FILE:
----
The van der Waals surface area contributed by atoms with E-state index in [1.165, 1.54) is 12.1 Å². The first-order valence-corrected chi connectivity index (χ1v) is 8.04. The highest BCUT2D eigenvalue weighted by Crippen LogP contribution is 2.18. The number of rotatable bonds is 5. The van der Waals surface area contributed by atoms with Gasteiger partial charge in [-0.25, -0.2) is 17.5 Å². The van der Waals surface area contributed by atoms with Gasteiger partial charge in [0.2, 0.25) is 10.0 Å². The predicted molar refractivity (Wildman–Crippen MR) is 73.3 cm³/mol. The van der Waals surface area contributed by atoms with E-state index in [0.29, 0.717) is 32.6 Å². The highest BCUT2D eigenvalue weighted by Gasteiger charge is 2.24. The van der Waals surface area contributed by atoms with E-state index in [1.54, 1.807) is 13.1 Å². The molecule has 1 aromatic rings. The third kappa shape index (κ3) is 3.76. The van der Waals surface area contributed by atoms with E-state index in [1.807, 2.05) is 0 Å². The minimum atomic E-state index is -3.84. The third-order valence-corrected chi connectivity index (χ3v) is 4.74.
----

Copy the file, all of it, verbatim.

The van der Waals surface area contributed by atoms with E-state index in [1.165, 1.54) is 12.1 Å². The first-order valence-corrected chi connectivity index (χ1v) is 8.04. The highest BCUT2D eigenvalue weighted by Crippen LogP contribution is 2.18. The number of rotatable bonds is 5. The van der Waals surface area contributed by atoms with Gasteiger partial charge in [-0.25, -0.2) is 17.5 Å². The van der Waals surface area contributed by atoms with Gasteiger partial charge in [0.2, 0.25) is 10.0 Å². The predicted molar refractivity (Wildman–Crippen MR) is 73.3 cm³/mol. The van der Waals surface area contributed by atoms with E-state index in [0.29, 0.717) is 32.6 Å². The highest BCUT2D eigenvalue weighted by Gasteiger charge is 2.24. The van der Waals surface area contributed by atoms with E-state index in [1.54, 1.807) is 13.1 Å². The molecule has 1 aromatic rings. The third kappa shape index (κ3) is 3.76. The van der Waals surface area contributed by atoms with E-state index in [1.807, 2.05) is 0 Å². The minimum atomic E-state index is -3.84. The third-order valence-corrected chi connectivity index (χ3v) is 4.74.